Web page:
Veteran health insurance

Whether or not you have insurance does not effect your eligibility for VA health care benefits.

If you are receiving care for a nonservice-connected condition and have health insurance, your insurance carrier will be billed. VA does not bill your health insurance carrier for VA-adjudicated service-connected disabilities.

An adjudicated service-connected disability is one that VA has determined was incurred or aggravated in the line of active duty. The law requires VA to bill private health insurance companies for all nonservice-connected care a veteran receives.

VA’s budget and your future care could depend on the amount VA is able to collect from private health insurance carriers. By not giving us insurance information, you may be limiting your future care and that of many other veterans. Additionally, if you are a veteran who is subject to a co-payment and are receiving care for your non-service connected disability, providing VA your insurance information enables VA to submit a claim to your health insurance company.

Any payment received from your insurance will be applied to your outstanding co-payment debt. This may satisfy all or part of your co-payment responsibility. You will not be responsible for any unpaid balance that the insurance carrier does not pay except for VA co-payments. In addition, many insurance companies will apply VA health care charges toward the satisfaction of your annual deductible.

The office of Archuleta County Veterans Service Officer provides assistance to qualified military veterans, and their families, or a veteran’s survivors, in applying to and in obtaining U.S. Department of Veteran Affairs Program assistance, benefits, and claims. This assistance is provided within the guidelines, policies, and procedures established by the Colorado Department of Military and Veteran Affairs. This is a mandated program of the State of Colorado.

I am currently attending annual training in Denver. I will answer my cell phone when possible. I will be back in my office on Monday, April 28.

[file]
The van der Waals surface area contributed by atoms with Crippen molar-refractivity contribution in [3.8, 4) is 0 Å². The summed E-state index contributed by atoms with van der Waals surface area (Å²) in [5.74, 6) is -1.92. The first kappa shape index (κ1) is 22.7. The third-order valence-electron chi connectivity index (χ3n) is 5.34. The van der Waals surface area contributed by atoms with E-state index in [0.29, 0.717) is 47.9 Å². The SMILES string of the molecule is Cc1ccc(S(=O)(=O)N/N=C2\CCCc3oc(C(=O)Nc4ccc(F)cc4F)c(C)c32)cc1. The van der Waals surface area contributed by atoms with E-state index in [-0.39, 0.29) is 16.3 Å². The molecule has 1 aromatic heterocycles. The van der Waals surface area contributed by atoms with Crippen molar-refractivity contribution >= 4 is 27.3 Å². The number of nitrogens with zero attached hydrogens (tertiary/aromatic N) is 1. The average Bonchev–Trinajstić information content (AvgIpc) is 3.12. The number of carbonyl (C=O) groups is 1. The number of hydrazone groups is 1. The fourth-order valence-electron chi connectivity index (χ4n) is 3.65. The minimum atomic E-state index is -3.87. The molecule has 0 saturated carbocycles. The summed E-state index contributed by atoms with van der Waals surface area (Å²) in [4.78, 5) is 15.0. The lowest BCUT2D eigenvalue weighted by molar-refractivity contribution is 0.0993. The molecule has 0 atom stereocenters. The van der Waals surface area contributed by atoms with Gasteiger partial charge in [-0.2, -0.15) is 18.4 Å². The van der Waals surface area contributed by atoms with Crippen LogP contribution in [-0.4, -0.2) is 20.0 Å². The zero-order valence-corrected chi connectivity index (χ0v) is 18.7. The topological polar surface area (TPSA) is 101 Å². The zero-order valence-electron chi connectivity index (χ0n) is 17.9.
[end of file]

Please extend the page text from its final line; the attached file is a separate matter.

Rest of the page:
Further information 

For further information on VA benefits, call or stop by the Archuleta County Veterans Service Office, located at the Senior Center in the Ross Aragon Community Center on Hot Springs Boulevard.

The best way to contact me is to set up an appointment at home or in the office so I can schedule a specific time in order to answer and assist each veteran in Archuleta County.

I will be out of the office on the following days for regularly scheduled meetings:

• Vets4Vets: Tuesday mornings, 9 a.m.-noon.

• Arboles Community Center, first and third Thursdays. Back around 2 p.m.

• Pagosa Outreach Connection, 8:30-10 a.m. every Thursday.

• Home visits/Pine Ridge outreach, second and fourth Thursdays, back at 2 p.m.

The office number is 264-4013, fax number is 264-4014, cell number is 946-3590 and email is The office is open from 8 a.m. to 4 p.m. Monday through Friday. Bring your DD Form 214 (Discharge) for completing applications to VA programs or benefits for which the veteran may be entitled to, and a copy for filing in the Archuleta County VSO office. If the office is closed, I am out assisting veterans; leave me a message and phone number to contact you.

Important numbers

• 799-VETS,

• Durango VA Outpatient Clinic: 247-2214.

• Farmington VA Center: (505) 327-9684.

• The Veterans Crisis Line offers free, confidential support to veterans in crisis, as well as their family and friends 24/7/365. Call (800) 273-8255, chat online or text 838255.

This story was posted on April 24, 2014.